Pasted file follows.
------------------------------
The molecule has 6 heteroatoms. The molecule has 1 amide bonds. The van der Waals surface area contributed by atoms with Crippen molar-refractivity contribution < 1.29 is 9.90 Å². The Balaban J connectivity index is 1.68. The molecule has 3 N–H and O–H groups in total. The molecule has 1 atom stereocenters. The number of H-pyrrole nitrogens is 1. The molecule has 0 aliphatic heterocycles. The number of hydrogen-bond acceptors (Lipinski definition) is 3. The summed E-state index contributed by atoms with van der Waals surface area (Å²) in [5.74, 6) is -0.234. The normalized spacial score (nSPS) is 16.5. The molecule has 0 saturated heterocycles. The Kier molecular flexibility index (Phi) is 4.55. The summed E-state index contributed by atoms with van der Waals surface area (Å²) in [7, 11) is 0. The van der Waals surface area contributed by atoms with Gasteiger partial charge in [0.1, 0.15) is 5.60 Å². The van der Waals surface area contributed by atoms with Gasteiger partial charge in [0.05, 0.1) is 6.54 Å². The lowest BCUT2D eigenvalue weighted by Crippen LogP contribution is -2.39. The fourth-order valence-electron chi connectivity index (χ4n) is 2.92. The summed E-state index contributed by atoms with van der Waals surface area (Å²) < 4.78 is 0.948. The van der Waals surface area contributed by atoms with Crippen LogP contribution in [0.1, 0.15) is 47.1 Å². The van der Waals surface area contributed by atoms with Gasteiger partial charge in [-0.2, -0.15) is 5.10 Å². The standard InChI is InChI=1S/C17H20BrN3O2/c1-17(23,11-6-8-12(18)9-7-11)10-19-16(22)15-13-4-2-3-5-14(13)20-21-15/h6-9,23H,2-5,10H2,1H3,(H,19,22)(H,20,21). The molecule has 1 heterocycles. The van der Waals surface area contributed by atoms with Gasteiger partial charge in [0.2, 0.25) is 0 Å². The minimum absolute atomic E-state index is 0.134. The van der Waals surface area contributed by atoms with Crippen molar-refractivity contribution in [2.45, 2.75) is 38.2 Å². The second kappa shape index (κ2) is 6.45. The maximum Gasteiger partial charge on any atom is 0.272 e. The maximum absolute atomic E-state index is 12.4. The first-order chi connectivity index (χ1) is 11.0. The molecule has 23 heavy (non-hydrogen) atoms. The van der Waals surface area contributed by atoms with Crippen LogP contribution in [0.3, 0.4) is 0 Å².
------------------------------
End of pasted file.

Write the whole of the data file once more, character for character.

The molecule has 6 heteroatoms. The molecule has 1 amide bonds. The van der Waals surface area contributed by atoms with Crippen molar-refractivity contribution < 1.29 is 9.90 Å². The Balaban J connectivity index is 1.68. The molecule has 3 N–H and O–H groups in total. The molecule has 1 atom stereocenters. The number of H-pyrrole nitrogens is 1. The molecule has 0 aliphatic heterocycles. The number of hydrogen-bond acceptors (Lipinski definition) is 3. The summed E-state index contributed by atoms with van der Waals surface area (Å²) in [5.74, 6) is -0.234. The normalized spacial score (nSPS) is 16.5. The molecule has 0 saturated heterocycles. The Kier molecular flexibility index (Phi) is 4.55. The summed E-state index contributed by atoms with van der Waals surface area (Å²) in [7, 11) is 0. The van der Waals surface area contributed by atoms with Gasteiger partial charge in [0.1, 0.15) is 5.60 Å². The van der Waals surface area contributed by atoms with Gasteiger partial charge in [0.05, 0.1) is 6.54 Å². The lowest BCUT2D eigenvalue weighted by Crippen LogP contribution is -2.39. The fourth-order valence-electron chi connectivity index (χ4n) is 2.92. The summed E-state index contributed by atoms with van der Waals surface area (Å²) < 4.78 is 0.948. The van der Waals surface area contributed by atoms with Crippen LogP contribution in [0.1, 0.15) is 47.1 Å². The van der Waals surface area contributed by atoms with Gasteiger partial charge in [-0.2, -0.15) is 5.10 Å². The standard InChI is InChI=1S/C17H20BrN3O2/c1-17(23,11-6-8-12(18)9-7-11)10-19-16(22)15-13-4-2-3-5-14(13)20-21-15/h6-9,23H,2-5,10H2,1H3,(H,19,22)(H,20,21). The molecule has 1 heterocycles. The van der Waals surface area contributed by atoms with Gasteiger partial charge in [0.2, 0.25) is 0 Å². The minimum absolute atomic E-state index is 0.134. The van der Waals surface area contributed by atoms with Crippen molar-refractivity contribution in [2.45, 2.75) is 38.2 Å². The second kappa shape index (κ2) is 6.45. The maximum Gasteiger partial charge on any atom is 0.272 e. The maximum absolute atomic E-state index is 12.4. The first-order chi connectivity index (χ1) is 11.0. The molecule has 23 heavy (non-hydrogen) atoms. The van der Waals surface area contributed by atoms with Crippen LogP contribution in [0.3, 0.4) is 0 Å².